“Hello? The door’s open! Open the door! Were you standing there in the rain?” The smiling stranger greeted us.
The church was indeed open and apparently, we had arrived thirty minutes before a mass unadvertised on the internet. The door was unlocked (no picking necessary!) so in we went… to a breathtaking site.
The priest (substituting for the local one) confirmed that a portion of the current church was indeed standing when my ancestors were wed. The church was built on the site of an even older church that was built before the early 1700s. There were also later additions enlarging it to what it looks like today.
Little did my ancestors know that only five years postnuptial they would tragically die in Cuillmore leaving two young sons orphaned during the Great Hunger. But with the help of a charitable aunt, the sons survived the end of the Potato Famine and left for America at the tender ages of 9 and 7. Oral tradition (from recently-met family member Doxandra McCaw Cook) holds that the boys had notes pinned to their little jackets announcing the name of one P. O'Sullivan who would receive them in New York City. It must have been a scary, harrowing journey across the ocean to a new and uncertain life. Both boys survived the coffin ship and made their way to Ohio.
Many Irish who emigrated during The Great Hunger found new homes and families among the First Nations of the Americas. Of course not all, but many, relationships forged between the two people groups were beautiful - a Blessed Blend - a blending of two ancient cultures and people with similar histories of trauma and suffering at the hands of the same colonizers.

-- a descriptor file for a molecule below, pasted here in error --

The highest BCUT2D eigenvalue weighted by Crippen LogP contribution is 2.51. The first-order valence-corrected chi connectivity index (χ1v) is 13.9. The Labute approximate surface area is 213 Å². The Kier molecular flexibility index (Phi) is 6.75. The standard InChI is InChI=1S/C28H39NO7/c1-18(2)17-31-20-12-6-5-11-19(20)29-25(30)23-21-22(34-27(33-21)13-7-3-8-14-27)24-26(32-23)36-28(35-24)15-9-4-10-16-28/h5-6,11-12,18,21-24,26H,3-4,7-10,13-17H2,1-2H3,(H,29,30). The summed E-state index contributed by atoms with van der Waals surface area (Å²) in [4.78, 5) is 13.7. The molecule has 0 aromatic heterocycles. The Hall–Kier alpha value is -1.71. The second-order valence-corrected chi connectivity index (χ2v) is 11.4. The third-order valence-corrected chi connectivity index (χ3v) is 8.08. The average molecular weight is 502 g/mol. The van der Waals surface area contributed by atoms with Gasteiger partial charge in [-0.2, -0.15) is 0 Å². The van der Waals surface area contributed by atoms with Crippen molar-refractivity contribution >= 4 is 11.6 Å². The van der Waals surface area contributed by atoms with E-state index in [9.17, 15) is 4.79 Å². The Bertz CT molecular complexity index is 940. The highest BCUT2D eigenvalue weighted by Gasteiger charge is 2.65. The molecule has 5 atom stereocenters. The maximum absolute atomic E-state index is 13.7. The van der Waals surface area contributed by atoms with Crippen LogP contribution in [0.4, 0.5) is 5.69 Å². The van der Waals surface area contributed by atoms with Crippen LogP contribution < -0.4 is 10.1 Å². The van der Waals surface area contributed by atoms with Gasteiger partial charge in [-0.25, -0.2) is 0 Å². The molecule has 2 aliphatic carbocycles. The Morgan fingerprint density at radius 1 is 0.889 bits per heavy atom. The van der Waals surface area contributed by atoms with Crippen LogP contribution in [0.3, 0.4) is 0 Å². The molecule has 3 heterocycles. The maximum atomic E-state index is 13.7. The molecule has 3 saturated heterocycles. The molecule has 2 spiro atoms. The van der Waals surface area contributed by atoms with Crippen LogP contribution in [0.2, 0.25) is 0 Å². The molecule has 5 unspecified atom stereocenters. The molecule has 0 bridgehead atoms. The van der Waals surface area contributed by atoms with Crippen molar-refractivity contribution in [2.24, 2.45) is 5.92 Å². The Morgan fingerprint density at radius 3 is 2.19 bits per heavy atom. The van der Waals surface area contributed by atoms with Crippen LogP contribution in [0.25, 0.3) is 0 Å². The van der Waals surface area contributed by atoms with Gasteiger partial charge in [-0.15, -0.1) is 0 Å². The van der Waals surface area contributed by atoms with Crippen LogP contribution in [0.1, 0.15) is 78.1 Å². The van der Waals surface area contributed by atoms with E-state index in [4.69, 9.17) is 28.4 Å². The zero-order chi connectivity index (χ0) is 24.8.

As the Ambassador of the Georgia Tribe of Eastern Cherokee I know that when our relatives were removed from our ancestral homelands of the southeast United States and forced onto the Trail of Tears in 1838, a quarter of the Cherokee people died along the way. We lived a history already painfully walked by many Irish on their own trail of tears before coming to America. We lost our land - the places where our stories lived, our elders, our children, and we lost more than can be described by mere words. Those who were not removed hid, intermarried, and even changed their racial designation on official censuses. Ironically, the term "Black Irish" was coined to explain the dark skin, hair, and eyes of the mixed-race progeny.
But there is one thing we never lost: Our connection to our ancient homeland. It is this connection that was activated in another corner of my soul as I experienced the impeccable timing of walking with The Creator upon ancestral lands. The first time I spoke wedding vows to my husband was on my ancestral Cherokee lands and now, 19 years later, we have spoken our vows once again - this time, on the ancient land of my (O’)Hanlon ancestors whose history goes back in County Roscommon to the indigenous Picts.
Does Ireland have a homecoming? Is there ever any desire for those descended from the ones who boarded the coffin ships to reconnect generations later? I hope the desire lies in the heart of the Irish, waiting to be breathed upon by an awe-inspiring true life adventure that thumbs its nose at coincidence and adamantly whispers that Éire will welcome her own back with open arms - and leave great green smudges as she kisses them warmly on both cheeks.